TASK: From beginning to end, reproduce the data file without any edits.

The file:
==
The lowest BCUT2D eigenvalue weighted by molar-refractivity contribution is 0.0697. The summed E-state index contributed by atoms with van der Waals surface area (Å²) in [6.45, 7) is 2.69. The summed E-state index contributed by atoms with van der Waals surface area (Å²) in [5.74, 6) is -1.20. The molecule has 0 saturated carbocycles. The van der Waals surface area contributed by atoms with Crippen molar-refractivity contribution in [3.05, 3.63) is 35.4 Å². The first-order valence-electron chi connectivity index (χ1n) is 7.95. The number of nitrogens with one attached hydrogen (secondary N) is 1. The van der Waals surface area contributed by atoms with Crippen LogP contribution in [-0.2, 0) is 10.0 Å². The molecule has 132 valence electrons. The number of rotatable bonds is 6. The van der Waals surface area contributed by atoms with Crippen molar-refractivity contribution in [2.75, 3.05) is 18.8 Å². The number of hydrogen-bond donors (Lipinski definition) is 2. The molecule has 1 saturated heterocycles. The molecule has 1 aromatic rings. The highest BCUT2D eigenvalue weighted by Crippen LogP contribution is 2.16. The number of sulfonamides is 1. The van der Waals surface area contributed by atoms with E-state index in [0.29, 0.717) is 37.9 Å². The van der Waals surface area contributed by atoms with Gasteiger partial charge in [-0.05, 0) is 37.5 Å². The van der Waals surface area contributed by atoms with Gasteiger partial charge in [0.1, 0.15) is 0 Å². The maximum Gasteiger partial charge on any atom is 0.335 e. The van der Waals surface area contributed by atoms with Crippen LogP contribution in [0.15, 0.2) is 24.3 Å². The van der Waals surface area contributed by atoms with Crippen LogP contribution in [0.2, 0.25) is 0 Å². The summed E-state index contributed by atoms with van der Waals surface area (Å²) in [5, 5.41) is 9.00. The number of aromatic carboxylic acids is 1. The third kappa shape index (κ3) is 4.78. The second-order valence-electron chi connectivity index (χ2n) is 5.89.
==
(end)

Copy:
The lowest BCUT2D eigenvalue weighted by molar-refractivity contribution is 0.0697. The summed E-state index contributed by atoms with van der Waals surface area (Å²) in [6.45, 7) is 2.69. The summed E-state index contributed by atoms with van der Waals surface area (Å²) in [5.74, 6) is -1.20. The molecule has 0 saturated carbocycles. The van der Waals surface area contributed by atoms with Crippen molar-refractivity contribution in [3.05, 3.63) is 35.4 Å². The first-order valence-electron chi connectivity index (χ1n) is 7.95. The number of nitrogens with one attached hydrogen (secondary N) is 1. The van der Waals surface area contributed by atoms with Crippen LogP contribution in [-0.2, 0) is 10.0 Å². The molecule has 132 valence electrons. The number of rotatable bonds is 6. The van der Waals surface area contributed by atoms with Crippen molar-refractivity contribution in [2.75, 3.05) is 18.8 Å². The number of hydrogen-bond donors (Lipinski definition) is 2. The molecule has 1 saturated heterocycles. The molecule has 1 aromatic rings. The highest BCUT2D eigenvalue weighted by Crippen LogP contribution is 2.16. The number of sulfonamides is 1. The van der Waals surface area contributed by atoms with E-state index in [0.29, 0.717) is 37.9 Å². The van der Waals surface area contributed by atoms with Gasteiger partial charge in [-0.05, 0) is 37.5 Å². The van der Waals surface area contributed by atoms with Gasteiger partial charge in [0.1, 0.15) is 0 Å². The maximum Gasteiger partial charge on any atom is 0.335 e. The van der Waals surface area contributed by atoms with Crippen LogP contribution in [0.15, 0.2) is 24.3 Å². The van der Waals surface area contributed by atoms with Crippen LogP contribution in [0.2, 0.25) is 0 Å². The summed E-state index contributed by atoms with van der Waals surface area (Å²) in [5, 5.41) is 9.00. The number of aromatic carboxylic acids is 1. The third kappa shape index (κ3) is 4.78. The second-order valence-electron chi connectivity index (χ2n) is 5.89.